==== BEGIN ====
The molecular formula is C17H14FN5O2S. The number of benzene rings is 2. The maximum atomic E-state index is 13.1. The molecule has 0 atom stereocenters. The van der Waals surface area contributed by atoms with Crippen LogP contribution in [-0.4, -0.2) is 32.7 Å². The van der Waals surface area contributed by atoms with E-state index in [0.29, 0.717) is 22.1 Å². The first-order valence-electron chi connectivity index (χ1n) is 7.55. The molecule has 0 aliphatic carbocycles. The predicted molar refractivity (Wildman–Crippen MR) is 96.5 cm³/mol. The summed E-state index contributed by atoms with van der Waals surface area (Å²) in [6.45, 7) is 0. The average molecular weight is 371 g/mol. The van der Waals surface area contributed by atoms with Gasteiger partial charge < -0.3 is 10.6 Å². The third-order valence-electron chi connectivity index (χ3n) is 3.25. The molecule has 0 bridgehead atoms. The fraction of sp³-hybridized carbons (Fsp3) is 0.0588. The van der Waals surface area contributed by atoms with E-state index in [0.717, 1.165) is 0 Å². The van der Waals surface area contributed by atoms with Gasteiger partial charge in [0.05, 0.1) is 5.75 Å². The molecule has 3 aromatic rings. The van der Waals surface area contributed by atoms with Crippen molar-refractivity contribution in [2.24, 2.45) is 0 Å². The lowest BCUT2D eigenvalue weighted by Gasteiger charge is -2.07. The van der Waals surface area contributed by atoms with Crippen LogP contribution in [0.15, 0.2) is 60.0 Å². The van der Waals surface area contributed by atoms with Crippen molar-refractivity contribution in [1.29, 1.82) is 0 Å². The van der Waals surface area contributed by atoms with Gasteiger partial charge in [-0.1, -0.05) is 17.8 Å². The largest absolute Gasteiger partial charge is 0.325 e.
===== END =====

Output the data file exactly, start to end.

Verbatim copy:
The molecular formula is C17H14FN5O2S. The number of benzene rings is 2. The maximum atomic E-state index is 13.1. The molecule has 0 atom stereocenters. The van der Waals surface area contributed by atoms with Crippen LogP contribution in [-0.4, -0.2) is 32.7 Å². The van der Waals surface area contributed by atoms with E-state index in [0.29, 0.717) is 22.1 Å². The first-order valence-electron chi connectivity index (χ1n) is 7.55. The molecule has 0 aliphatic carbocycles. The predicted molar refractivity (Wildman–Crippen MR) is 96.5 cm³/mol. The summed E-state index contributed by atoms with van der Waals surface area (Å²) in [6.45, 7) is 0. The average molecular weight is 371 g/mol. The van der Waals surface area contributed by atoms with Gasteiger partial charge < -0.3 is 10.6 Å². The third-order valence-electron chi connectivity index (χ3n) is 3.25. The molecule has 0 bridgehead atoms. The fraction of sp³-hybridized carbons (Fsp3) is 0.0588. The van der Waals surface area contributed by atoms with E-state index in [0.717, 1.165) is 0 Å². The van der Waals surface area contributed by atoms with Gasteiger partial charge in [0.05, 0.1) is 5.75 Å². The molecule has 3 aromatic rings. The van der Waals surface area contributed by atoms with Crippen molar-refractivity contribution in [2.24, 2.45) is 0 Å². The lowest BCUT2D eigenvalue weighted by Gasteiger charge is -2.07. The van der Waals surface area contributed by atoms with Crippen LogP contribution in [0.15, 0.2) is 60.0 Å². The van der Waals surface area contributed by atoms with Crippen molar-refractivity contribution in [1.29, 1.82) is 0 Å². The van der Waals surface area contributed by atoms with Gasteiger partial charge in [-0.1, -0.05) is 17.8 Å². The largest absolute Gasteiger partial charge is 0.325 e.